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following her on the campaign trail from iowa to new hampshire and sitting down to do an interview with her in december. corky in atlanta, republican. >> caller: good morning. i'm very disappointed in the republican voters, if they are republican, supporting trump. it seems like they are not just voting for their brain. they are voting on what they think they can get. and as an example, donald trump can finish and maybe i won't do better, he can't finish a complete sentence when asked the question them about what people do -- he doesn't do anything like that trade pacts with the asian countries, he thinks we are dealing with the newest one is with china, which is wrong. and he also? at -- when he was asked who he would pick for a supreme court replacement for justice leah, he quite well my sister is a federal judge, i might appoint
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her. and then when he was pushed on that a few days later he said i was just joking. but his sister is the most avid pro- abortion judge there is coming even saying that partial-birth abortion is okay. >> host: i'm going to leave it there and have jim antle jump in. what do you make on that, that was a republican calling and he >> guest: scalia's death is going to heighten the scrutiny on donald trump. he's made a lot of conflicting statements on social issues both in the course of his public life, has no track record on legal and judicial issues. so if you are ted cruz in particular but also the lesser extent marco rubio, this is a huge issue for you to highlight. to associate of you want to nominate donald trump, because do you want to have the judges that donald trump will choose, it is a big issue but i think will potentially peel off some of the evangelicals and social conservatives. >> host: the editorial board
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at the times echoing what that caller caller have to say this morning saying the stakes in south carolina, donald trump can talk the talk that he hasn't mastered the walk. they say only the foolish having examined a record of persuading him as a conservative were anyone other than looking out only for himself, republicans and independent voters in those where call him a moderate because they can't fit into either ideology. they say that his persona has worked in the early primaries and caucuses because they the earned a reputation as a party of big talkers and attended actors and millions of americans are fed up with them. no one doubts that he is a tough guy in talk and action but upon close examination, he reveals himself to be someone without an anchor. the risks and challenges this time are considerably greater than usual. and every voter in south carolina and the primaries and the state that follow must keep that in mind. the rest of us are depending on that. why do you think they write this? because of debate that it's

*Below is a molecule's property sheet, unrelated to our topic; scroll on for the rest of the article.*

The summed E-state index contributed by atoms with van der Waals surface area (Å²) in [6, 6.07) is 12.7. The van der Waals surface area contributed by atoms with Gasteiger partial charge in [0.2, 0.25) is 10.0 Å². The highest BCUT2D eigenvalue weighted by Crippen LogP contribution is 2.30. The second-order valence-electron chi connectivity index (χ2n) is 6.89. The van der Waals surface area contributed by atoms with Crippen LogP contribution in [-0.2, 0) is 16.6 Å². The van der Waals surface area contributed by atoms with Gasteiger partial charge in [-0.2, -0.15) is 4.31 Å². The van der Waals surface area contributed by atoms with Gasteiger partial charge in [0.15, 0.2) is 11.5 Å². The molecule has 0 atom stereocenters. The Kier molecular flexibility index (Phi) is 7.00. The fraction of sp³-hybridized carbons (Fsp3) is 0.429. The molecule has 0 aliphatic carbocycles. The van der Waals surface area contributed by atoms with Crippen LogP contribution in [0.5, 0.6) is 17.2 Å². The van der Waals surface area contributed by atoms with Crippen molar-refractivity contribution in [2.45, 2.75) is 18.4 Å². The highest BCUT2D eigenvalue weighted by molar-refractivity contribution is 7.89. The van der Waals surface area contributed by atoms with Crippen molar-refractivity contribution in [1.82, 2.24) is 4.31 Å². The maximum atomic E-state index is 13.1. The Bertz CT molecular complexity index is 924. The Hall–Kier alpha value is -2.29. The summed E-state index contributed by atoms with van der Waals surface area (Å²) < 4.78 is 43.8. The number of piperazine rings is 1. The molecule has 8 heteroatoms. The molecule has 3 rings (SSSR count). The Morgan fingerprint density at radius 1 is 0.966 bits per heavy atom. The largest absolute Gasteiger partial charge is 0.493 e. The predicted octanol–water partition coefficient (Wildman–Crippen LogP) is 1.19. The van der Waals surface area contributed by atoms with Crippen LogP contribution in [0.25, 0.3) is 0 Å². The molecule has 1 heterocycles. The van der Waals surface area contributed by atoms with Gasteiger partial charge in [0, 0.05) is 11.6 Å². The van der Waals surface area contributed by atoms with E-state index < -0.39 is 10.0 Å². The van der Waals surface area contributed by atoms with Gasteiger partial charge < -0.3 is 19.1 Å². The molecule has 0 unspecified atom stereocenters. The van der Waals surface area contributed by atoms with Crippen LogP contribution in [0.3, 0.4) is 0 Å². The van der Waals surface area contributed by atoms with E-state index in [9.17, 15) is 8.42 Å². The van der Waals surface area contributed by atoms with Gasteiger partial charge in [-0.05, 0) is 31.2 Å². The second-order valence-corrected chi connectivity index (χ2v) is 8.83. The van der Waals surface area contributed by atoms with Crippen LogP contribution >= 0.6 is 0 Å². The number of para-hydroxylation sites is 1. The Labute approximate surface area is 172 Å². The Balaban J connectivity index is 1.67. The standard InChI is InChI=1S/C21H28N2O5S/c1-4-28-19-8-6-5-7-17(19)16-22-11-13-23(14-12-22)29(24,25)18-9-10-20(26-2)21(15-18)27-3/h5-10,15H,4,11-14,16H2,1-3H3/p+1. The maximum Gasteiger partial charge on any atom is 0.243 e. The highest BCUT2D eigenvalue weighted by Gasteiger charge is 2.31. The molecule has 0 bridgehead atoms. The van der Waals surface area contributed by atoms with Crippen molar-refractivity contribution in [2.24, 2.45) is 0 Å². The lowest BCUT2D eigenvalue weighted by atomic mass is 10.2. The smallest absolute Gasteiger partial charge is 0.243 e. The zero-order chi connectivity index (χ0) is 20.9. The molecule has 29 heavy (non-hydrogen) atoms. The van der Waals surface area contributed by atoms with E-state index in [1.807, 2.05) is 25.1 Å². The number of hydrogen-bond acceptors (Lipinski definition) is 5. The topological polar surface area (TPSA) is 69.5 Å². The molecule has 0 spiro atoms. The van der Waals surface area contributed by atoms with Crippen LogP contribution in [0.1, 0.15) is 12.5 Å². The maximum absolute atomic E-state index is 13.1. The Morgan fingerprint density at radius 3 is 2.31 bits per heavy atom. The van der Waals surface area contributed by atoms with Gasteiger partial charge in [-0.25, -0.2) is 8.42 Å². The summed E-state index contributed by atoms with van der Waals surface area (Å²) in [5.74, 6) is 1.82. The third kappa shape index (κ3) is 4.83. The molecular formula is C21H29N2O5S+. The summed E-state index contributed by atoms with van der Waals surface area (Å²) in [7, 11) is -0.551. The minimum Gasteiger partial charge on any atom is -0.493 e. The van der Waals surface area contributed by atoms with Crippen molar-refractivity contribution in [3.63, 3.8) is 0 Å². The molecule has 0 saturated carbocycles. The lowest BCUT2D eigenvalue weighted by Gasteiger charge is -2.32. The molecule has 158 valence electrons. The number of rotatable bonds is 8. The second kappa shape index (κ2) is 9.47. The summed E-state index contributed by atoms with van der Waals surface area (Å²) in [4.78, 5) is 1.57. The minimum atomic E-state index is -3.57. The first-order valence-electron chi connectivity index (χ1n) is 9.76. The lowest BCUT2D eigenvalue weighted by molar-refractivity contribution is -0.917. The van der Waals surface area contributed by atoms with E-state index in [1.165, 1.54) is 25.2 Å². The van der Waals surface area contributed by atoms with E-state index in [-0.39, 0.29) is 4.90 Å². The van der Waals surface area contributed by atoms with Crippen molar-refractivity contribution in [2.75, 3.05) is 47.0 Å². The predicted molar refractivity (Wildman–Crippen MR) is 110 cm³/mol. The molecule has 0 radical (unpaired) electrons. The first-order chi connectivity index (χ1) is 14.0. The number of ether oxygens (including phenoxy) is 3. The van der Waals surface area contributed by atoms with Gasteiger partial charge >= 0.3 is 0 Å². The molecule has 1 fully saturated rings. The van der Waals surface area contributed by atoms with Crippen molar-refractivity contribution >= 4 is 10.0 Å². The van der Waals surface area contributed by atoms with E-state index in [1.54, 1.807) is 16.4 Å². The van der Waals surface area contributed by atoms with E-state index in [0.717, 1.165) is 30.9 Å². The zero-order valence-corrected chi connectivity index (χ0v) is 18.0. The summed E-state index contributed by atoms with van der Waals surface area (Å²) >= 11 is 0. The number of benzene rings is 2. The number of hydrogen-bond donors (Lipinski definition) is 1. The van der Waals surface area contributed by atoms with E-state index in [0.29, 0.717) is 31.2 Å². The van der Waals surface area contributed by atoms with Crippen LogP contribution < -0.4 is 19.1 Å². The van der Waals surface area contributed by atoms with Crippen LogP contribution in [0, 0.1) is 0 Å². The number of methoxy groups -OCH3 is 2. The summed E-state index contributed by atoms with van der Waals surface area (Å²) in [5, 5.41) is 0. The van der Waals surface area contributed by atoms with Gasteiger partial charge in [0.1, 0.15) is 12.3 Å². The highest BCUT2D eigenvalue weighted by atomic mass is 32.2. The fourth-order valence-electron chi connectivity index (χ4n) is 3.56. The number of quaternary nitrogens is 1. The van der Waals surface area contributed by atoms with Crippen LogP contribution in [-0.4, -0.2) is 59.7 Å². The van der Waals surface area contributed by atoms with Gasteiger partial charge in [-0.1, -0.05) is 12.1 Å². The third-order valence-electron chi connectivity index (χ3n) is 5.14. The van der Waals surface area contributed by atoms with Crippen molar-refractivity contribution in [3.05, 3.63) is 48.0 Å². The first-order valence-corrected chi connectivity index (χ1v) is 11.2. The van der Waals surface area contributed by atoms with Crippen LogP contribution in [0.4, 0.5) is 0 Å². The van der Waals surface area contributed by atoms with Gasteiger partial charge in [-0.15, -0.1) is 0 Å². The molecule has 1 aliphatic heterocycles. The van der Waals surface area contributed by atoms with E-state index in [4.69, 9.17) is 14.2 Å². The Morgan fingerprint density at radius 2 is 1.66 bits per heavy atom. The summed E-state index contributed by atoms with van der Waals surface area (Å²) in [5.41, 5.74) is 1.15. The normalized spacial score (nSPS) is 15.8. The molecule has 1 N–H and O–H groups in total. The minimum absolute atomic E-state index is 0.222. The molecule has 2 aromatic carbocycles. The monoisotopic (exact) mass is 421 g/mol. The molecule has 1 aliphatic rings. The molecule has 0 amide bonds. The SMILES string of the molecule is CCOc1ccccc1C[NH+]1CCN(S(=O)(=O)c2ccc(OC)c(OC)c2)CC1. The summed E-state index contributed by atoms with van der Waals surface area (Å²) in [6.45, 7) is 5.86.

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working out? >> guest: there is a large anti-donald trump vote and when you have some one-on-one polling done it breaks down marco rubio versus donald trump and ted cruz versus donald chump it looks like they could beat him in a one-on-one race. we have to see what happens to create the dynamic that would let that happen but right now rubio and ted cruz are dividing that into a lesser extent jeb bush and john kasich. the fact they are attacking each other so ferociously and competing with each other and calling one another names plays into donald trump's hands because it keeps the vote divided. .. host: so far giving him the mt delegates. ,uest: to the greater extent the race looks like a circus outside of trump.
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it makes trump look like he is more in keeping with the dynamic of the race. there's this feeling that we have a sophisticated dinner party that donald trump is the boorish guest who hasn't shown upuninvited -- has shown uninvited. a lot of name-calling and anger. likeore donald trump looks it plays into the message from is sending the this is a circus to begin with before he even got there. >> hi, richard? >> good morning to you. question or comment? >> the race will really change america this year because it was founded on working class, to live their own lives but they can't do that. i think the whole campaign, we